At the Root

Story Felder Rushing

Root_FelderNRustyWhat gardener didn’t dread the end of Daylight Saving Time, when turned-back clocks plunged us into darkness before we were ready for winter’s dull embrace?

Me, I’m already over it. Changed the outdoor night-lighting timer, replaced frosted summer plants with cold-hardy flowers and spring bulbs, and topped off my bird feeder to bring color, motion and drama to the winter garden.

This time of year, greens and browns are much more noticeable, and can actually be used with élan. True, brown won’t be found in a rainbow — it’s a mélange of red, yellow and blue — and it’s sometimes thought of as a little dull. But color experts regard brown as a naturally warm, wholesome color that represents simplicity, friendliness and dependability. Think of the many hues that are in the brown spectrum: bronze, cinnamon, khaki, tan, beige, taupe, copper, terra-cotta; each has a distinct effect, especially when coupled with the many greens we enjoy in the Southern winter garden.

When plants and garden features are mixed and matched and contrasted in shapes and textures, there‘s more than enough color in greens and browns to command even the most color-obsessed person’s attention.

Still, for many folks the shorter, darker days of winter place a somber pall over their psyche. It’s a predisposition for Seasonal Affective Disorder (SAD), often called the winter blues, and characterized by listlessness, social withdrawal and even overeating.

Researchers lay blame for SAD on the brain’s under-stimulated pineal gland — the tiny “third eye” which René Descartes called “the seat of the soul.” With lower light stimulation during our dark, overcast winters, the gland produces less hormones to keep us upbeat.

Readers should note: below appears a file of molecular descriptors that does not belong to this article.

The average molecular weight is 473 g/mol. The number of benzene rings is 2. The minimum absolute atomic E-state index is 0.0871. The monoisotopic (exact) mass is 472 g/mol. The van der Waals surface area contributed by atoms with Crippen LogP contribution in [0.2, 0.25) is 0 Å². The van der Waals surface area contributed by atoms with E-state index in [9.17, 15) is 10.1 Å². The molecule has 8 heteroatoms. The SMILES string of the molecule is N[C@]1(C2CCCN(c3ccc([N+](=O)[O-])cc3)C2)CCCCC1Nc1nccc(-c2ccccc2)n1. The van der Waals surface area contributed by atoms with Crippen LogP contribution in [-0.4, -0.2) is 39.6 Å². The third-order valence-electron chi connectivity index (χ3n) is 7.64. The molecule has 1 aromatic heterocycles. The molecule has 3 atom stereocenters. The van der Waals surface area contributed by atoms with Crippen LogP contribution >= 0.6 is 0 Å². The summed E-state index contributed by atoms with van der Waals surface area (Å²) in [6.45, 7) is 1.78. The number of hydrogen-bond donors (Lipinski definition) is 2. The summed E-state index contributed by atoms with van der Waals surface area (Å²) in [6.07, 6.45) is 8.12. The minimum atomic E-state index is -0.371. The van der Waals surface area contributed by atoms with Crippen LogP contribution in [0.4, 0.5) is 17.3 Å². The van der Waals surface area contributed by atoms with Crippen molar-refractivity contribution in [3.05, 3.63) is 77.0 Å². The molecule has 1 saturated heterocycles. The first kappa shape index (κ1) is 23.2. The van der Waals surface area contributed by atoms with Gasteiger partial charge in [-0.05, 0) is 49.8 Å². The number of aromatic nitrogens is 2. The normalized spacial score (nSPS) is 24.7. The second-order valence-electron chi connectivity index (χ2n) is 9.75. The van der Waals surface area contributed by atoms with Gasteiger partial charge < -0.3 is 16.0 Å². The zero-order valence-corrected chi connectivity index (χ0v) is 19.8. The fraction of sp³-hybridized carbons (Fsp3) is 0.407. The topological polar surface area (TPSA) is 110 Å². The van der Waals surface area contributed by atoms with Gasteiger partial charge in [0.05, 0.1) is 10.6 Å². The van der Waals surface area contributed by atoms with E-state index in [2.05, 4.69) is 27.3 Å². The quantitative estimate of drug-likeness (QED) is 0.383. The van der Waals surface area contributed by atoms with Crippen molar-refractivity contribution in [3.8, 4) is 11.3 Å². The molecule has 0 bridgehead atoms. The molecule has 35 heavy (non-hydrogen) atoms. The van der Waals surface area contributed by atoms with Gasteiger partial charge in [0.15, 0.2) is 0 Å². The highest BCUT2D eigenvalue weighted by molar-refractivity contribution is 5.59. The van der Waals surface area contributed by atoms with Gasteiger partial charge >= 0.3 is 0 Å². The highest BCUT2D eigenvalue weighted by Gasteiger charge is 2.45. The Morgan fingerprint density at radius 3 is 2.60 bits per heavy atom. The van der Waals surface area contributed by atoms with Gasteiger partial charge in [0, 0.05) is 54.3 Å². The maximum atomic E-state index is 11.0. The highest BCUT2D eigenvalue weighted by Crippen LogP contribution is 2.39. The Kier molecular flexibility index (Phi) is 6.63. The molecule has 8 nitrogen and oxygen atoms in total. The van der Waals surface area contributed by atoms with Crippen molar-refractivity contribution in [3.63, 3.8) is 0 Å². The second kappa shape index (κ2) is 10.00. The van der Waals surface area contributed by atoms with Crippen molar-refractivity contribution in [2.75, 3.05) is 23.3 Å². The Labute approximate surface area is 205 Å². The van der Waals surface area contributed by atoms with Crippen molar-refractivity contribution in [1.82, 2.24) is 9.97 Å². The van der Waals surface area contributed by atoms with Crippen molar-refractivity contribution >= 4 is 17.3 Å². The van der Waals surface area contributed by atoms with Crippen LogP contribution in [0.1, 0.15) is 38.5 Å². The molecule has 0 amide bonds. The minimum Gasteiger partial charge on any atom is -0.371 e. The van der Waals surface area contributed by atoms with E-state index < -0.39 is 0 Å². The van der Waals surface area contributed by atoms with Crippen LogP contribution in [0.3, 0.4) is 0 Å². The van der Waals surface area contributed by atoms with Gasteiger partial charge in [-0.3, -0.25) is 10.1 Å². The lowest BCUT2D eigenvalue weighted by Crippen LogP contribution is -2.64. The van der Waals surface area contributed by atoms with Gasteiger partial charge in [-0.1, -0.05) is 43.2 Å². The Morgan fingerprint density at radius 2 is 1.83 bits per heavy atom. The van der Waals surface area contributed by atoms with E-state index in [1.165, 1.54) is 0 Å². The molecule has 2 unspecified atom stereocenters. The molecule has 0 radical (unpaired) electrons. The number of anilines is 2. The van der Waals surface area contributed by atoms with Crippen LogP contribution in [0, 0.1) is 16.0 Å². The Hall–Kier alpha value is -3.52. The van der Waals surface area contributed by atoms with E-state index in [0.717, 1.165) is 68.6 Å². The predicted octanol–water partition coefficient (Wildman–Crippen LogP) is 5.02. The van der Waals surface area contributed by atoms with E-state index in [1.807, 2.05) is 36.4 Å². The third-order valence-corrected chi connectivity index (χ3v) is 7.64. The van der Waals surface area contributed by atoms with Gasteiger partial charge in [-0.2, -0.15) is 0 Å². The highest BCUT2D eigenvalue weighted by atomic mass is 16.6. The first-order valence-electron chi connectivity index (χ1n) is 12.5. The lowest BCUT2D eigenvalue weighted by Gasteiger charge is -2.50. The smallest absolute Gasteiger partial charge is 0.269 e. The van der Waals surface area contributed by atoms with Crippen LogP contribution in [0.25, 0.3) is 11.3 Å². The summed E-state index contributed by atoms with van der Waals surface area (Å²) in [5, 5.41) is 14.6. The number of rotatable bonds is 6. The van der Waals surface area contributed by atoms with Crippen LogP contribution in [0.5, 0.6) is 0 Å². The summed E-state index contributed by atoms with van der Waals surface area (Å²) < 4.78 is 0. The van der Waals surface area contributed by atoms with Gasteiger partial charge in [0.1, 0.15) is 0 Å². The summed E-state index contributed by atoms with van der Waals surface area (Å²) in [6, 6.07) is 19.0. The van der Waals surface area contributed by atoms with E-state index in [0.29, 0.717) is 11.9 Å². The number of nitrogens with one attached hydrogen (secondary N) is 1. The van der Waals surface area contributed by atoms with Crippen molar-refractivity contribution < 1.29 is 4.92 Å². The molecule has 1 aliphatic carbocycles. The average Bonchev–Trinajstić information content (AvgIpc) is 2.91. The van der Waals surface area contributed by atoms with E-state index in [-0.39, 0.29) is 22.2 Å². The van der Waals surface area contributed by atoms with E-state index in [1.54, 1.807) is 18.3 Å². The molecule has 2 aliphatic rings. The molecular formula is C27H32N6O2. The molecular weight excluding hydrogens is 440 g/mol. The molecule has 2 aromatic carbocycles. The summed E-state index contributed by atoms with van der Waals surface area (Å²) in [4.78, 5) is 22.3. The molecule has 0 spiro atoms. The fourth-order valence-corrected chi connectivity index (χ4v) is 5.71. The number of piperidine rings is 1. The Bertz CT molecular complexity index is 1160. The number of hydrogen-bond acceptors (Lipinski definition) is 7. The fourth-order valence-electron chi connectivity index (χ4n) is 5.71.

One of the treatments for SAD is exposure to extra light. But gardeners may try another outlet: multi-hued glasses and bottles placed in windows or even directly in the garden to capture light and reflect color into otherwise dreary winter scenes. Those who have stained glass or even a simple bottle tree in the garden are proudly different from their neighbors — and are often happier as well.

Bottle trees, sometimes called “poor man’s stained glass,” can be made of dead trees, wooden posts with large nails, or welded metal rods simply stuck in the ground, then festooned with colorful glass bottles. While most are a kaleidoscope of colors, the most beautiful to me are all blue, or a gentler blend of green and clear bottles.

My favorite was made by metal artist Stephanie Dwyer of Jackson, whose fanciful creations grace gardens literally coast to coast.

They aren’t for everyone, of course, which is why we have camellias and other winter flowering plants. While I appreciate the browns and greens of my winter garden, I enjoy splashes of variegated foliage, including liriope, aucuba and euonymus. Throw in pansies, violas, purple kale, snapdragons, white dusty miller and silvery gray cardoon — and berries of nandina, pyracantha and hollies — and there’s color aplenty to keep my pineal gland stimulated to ward off the winter blues.